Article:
Teachers may revel, and celebrate a change in their summer routine, and parents may have the opposite reaction.
For many of us, myself included losing the structure of school involves coming up with other activities that will be agreeable to your child and help you maintain your sanity.
As a child, I looked forward to the summer, but now as a parent, I have a bit of stress and feeling overwhelmed with the idea of coming up with ways to keep my children amused and away from screens. There are still ways that you can appreciate the summer and not feel frazzled.
You can sustain some level of order during the summer by following these 10 guidelines.
10 Tips for Parenting in the Summer Months
1. Involve Children in Discussions About Rules and Routines
Give specific instructions. Keep it short and straightforward.
Write down routines as sequences of tasks (two to five items only), and post where easily visible (refrigerator, bathroom mirror). Review lists regularly.
- Have breakfast
- Start morning routine
If you need help with how to start a conversation with your child, Sarah J. Robbins wrote about 5 ways to start a conversation.
2. Keep Activites in Small Increments
Keeping activities in small increments allows each activity to be managed independently:
- Summer Reading: 30 minutes
- Morning Outside Time: 45 minutes
- Playdate/Hangout with Friends: 60 minutes
- Responsibility Jar (See Step 4): 30 minutes
- AM Screen Time: 60 minutes
- Quiet Time: 30 minutes
- Activity Sticks (See Step 3): 45 minutes
- Afternoon Screen Time: 60 minutes
- Evening Routine Begins
3. Create Activity Sticks
A jar full of fun and engaging activities that children can do. These activities are written on a popsicle stick. Once that activity has been pulled it cannot be put back into the jar until the following day to prevent duplicates.
- Screen Time
- Riding Bike
- Library Outing
- Play Outside
- Water Fight
- Nerf War
- Museum Day Trip
4. Create Responsibility Jar
A jar filled with to-do list for the day. This will typically include chores and other items to be done around the house.
- Make the bed
- Take out the trash
- Walk the dog
- Sweep the floors
- Feed the fish
- Open the blinds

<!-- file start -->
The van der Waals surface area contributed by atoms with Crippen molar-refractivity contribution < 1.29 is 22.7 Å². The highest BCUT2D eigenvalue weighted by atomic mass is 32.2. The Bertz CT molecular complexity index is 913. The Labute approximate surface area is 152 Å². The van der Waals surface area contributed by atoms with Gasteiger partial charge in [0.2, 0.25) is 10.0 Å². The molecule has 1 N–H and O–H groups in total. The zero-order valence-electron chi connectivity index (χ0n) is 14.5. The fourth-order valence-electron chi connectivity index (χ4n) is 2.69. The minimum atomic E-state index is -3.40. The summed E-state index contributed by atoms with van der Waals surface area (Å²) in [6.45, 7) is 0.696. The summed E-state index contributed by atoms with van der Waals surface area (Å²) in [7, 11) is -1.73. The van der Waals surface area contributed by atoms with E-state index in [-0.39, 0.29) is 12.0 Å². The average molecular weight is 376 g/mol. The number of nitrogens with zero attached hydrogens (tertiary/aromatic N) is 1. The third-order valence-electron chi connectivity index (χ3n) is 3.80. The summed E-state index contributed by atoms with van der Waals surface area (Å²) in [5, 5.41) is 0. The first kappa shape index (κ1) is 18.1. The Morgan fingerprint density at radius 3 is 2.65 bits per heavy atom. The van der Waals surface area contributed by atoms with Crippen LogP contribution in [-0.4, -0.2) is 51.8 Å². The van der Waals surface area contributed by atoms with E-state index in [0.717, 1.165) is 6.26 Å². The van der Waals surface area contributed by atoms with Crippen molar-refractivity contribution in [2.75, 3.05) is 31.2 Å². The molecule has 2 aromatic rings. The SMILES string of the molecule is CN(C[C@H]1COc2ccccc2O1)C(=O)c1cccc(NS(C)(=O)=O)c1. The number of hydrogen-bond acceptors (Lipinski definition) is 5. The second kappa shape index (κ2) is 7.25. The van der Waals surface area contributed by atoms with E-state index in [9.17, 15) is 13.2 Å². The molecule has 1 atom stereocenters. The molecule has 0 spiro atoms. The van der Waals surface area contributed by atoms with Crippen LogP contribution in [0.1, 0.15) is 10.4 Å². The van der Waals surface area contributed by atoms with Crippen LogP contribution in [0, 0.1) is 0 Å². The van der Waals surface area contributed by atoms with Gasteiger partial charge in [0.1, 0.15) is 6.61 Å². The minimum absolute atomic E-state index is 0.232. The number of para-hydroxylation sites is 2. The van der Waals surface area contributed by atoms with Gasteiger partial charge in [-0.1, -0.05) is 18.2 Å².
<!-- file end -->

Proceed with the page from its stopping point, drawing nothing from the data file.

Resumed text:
- Pick up toys
- Put shoes away
5. Be Consistent
Children thrive on consistency. Consistency provides stability and it is a good foundation for a structured home. Lack of consistency can make a child feel less secure.
“Consistency, in terms of structure and routine, provides the limits and boundaries for children to help them to organize and integrate information into their brain and gain an understanding of how the world works.” (Jill Ceder, LMSW, JD)
6. Assign Tasks That Your Child Is Capable of Doing Independently
The goal is to teach your child to do things independently and how to be successful at it.
7. Time Management
Be realistic about time for both you and your child. Set aside enough time for chores, meal planning, activities, outings. Playing outside can easily turn into a 1 hour activity and more than likely will not get accomplished in 20 minutes.
8. Meal Planning
Include children with meal planning and preparation. Create a weekly meal schedule and try something different every day to get children use to eating food they generally would not.
The goal is introduction not necessarily to make a child’s palate more sophisticated.
- Monday: Meatballs
- Tuesday: Tacos
- Wednesday: Wild Rice
- Thursday: Teriyaki Chicken
- Friday: Fettuccini
- Saturday: Stir Fry
- Sunday: Fun Day (Free Pick)
9. Positive Reinforcement
For younger children praise for the try and effort. For older kids acknowledge that you see the attempt. Reward the effort and not just results.
10. Expect Gradual Improvement
Be patient and know that it takes time to change habits and established a good and functioning family routine. The summer does not have to be dreadful it can be quite enjoyable with proper planning.